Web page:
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Going back through my travel records, I was surprised to find that it’s been almost 20 years since I last visited Sequoia National Park — my, how time flies. I’m glad I spent a lot of time exploring this park during the 1980s and 1990s because it’s a special place.
Sequoia NP was about a 4 hour drive from our home in Southern California (under ideal traffic conditions– often more like 5 or 6 hours) and was one of the easiest to reach natural destinations near us, so we visited it almost every year. The park spans over 400,000 acres so it’s impossible to see it all. It’s part of the UNESCO Sequoia-Kings Canyon Biosphere Reserve (1976).
What’s so special about the park? Lots, to be sure …
An art form I enjoy, which has seen growing popularity these past few decades, is chainsaw carvings. As the name implies, the artist uses chainsaws of different size to work a piece of dried raw wood into the final carved piece. The carvings are often large and heavy. The wood is then generally stained or painted and sealed with varnish or polyurethane to protect the art.
While driving around Lake Tahoe this past summer — a beautiful scenic drive that’s highly recommended — we came across several homes on the California side of the lake that had some fine examples of carved bears. I thought they were quite good and stopped to get some photos. Not sure if all the ones …
Situated slightly north of Lake Tahoe and a little west of Reno, I’d driven past this small city on route I-80 many times. But it was not until this past summer that I actually stopped and explored it. The day of our visit was dry and hot and the sun intense as it can only be at high altitude, the heat draining our energy; still, we took our time, stayed hydrated and enjoyed visiting Truckee.
The town’s original name was Coburn Station, after one of its saloon keepers. It was renamed ‘Truckee’ after a Paiute chief named Tru-ki-zo. This friendly chief greeted the first Europeans migrating to California and legend has it that he rode toward them yelling, “Tro-kay”, Paiute for …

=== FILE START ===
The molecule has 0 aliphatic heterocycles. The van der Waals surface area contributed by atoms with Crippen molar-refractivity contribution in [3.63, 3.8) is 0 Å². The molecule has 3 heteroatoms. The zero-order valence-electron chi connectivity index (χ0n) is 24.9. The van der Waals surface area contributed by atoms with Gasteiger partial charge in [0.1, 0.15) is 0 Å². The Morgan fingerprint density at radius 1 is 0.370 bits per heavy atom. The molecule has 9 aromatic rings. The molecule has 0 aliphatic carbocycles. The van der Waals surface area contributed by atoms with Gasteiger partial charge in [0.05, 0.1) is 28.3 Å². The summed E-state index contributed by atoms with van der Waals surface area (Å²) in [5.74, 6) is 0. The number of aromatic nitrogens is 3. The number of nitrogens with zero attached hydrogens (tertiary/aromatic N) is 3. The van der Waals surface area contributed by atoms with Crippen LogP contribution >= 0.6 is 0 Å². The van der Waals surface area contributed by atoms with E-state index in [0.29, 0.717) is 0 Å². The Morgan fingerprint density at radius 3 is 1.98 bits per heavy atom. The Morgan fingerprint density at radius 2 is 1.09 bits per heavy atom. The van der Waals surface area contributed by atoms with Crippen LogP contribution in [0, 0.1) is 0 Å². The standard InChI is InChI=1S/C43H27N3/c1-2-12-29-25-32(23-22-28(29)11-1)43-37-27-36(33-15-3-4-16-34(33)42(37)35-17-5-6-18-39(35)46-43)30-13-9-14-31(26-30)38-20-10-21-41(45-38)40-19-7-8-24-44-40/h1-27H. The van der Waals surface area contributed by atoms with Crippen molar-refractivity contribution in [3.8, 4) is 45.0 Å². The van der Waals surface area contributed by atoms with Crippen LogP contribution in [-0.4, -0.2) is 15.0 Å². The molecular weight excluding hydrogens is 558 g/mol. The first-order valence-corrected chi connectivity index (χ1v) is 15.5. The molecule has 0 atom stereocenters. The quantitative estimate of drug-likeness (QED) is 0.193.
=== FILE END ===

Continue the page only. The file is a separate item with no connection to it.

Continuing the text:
Lovely Lake Tahoe! It has been described as the “gem of the Sierras” and it’s hard to argue with that.
Its statistics are impressive. Lake Tahoe is situated in the Sierra Nevada mountain range at 6,225 ft (1,897 m) and straddles the California/Nevada border. At 1,645 ft (501 m) deep, it is the second deepest lake in the United States — only Crater Lake in Oregon is deeper at 1,945 ft (593 m). It holds more water than any lake in the US, excluding the five Great Lakes.
And the scenery is spectacular. As are the hiking opportunities around the lake!
(Click on thumbnails to enlarge, right arrow to advance)
While gorillas are the largest of the great apes, the western (lowland) gorillas are the smallest and least endangered of this subspecies. Native to the Congo River Basin, they live in lowland tropical and swamp forests. They are quiet, peaceful animals whose existence is threatened by deforestation and poaching.
Male gorillas are up to 1.55 meters tall and weigh up to 157 kg; females are 1.35 meters and weigh up to 80 kg. They are mainly herbivores, feasting on leaves and fruit but occasionally eating ants, worms and caterpillars. Western gorillas are nomadic, wandering in groups of up to 30 individuals in search of food. Each band is lead by a dominant “silverback” male ( so called because of a silver …
When I have free time while traveling in greater Los Angeles, I love to visit the Getty Center — well worth a full day’s visit, especially if you’ve never been there before. There’s no admission fee but you have to pay $15.00 to park for the day (so if you’re dropped off by a friend, the entire day would be a freebie). There’s a large parking structure adjoining the 405 Fwy in Sepulveda Pass and from here visitors takes a tram uphill to the Getty Center. The tram/funicular ride takes just a few minutes and when you exit you enter a beautifully crafted world of art and architecture. I enjoy walking the meticulously maintained grounds and taking in the ever …
One of Los Angeles’ most famous landmarks is the Griffith Observatory, which is situated on a hill (in massive Griffith Park) overlooking the Los Angeles basin. Designed to be an observatory of the planets and stars, it’s a beautiful Art Deco structure that houses space and science exhibitions and has a great planetarium.
While smog obscures the views from the Observatory most of the time, the place is especially memorable for its great views on a clear day like the one I had the …